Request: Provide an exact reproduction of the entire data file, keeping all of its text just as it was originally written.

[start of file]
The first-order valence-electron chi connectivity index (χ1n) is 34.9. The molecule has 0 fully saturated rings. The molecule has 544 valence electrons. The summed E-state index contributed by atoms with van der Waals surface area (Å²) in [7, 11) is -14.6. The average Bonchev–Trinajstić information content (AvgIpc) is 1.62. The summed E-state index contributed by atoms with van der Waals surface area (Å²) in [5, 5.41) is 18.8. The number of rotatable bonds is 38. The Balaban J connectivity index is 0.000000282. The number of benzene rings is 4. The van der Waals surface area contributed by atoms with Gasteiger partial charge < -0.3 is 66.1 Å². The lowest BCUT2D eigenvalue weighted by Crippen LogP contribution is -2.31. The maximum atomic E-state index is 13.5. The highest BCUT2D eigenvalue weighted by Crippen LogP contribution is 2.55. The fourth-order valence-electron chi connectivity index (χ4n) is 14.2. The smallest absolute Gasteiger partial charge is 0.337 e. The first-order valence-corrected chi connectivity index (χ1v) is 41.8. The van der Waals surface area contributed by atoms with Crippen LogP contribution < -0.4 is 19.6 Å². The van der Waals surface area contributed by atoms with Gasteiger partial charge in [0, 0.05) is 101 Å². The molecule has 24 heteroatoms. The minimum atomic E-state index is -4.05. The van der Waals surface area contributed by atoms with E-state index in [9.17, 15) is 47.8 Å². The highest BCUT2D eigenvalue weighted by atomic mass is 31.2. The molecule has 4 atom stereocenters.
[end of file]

The first-order valence-electron chi connectivity index (χ1n) is 34.9. The molecule has 0 fully saturated rings. The molecule has 544 valence electrons. The summed E-state index contributed by atoms with van der Waals surface area (Å²) in [7, 11) is -14.6. The average Bonchev–Trinajstić information content (AvgIpc) is 1.62. The summed E-state index contributed by atoms with van der Waals surface area (Å²) in [5, 5.41) is 18.8. The number of rotatable bonds is 38. The Balaban J connectivity index is 0.000000282. The number of benzene rings is 4. The van der Waals surface area contributed by atoms with Gasteiger partial charge < -0.3 is 66.1 Å². The lowest BCUT2D eigenvalue weighted by Crippen LogP contribution is -2.31. The maximum atomic E-state index is 13.5. The highest BCUT2D eigenvalue weighted by Crippen LogP contribution is 2.55. The fourth-order valence-electron chi connectivity index (χ4n) is 14.2. The smallest absolute Gasteiger partial charge is 0.337 e. The first-order valence-corrected chi connectivity index (χ1v) is 41.8. The van der Waals surface area contributed by atoms with Crippen LogP contribution < -0.4 is 19.6 Å². The van der Waals surface area contributed by atoms with Gasteiger partial charge in [0, 0.05) is 101 Å². The molecule has 24 heteroatoms. The minimum atomic E-state index is -4.05. The van der Waals surface area contributed by atoms with E-state index in [9.17, 15) is 47.8 Å². The highest BCUT2D eigenvalue weighted by atomic mass is 31.2. The molecule has 4 atom stereocenters.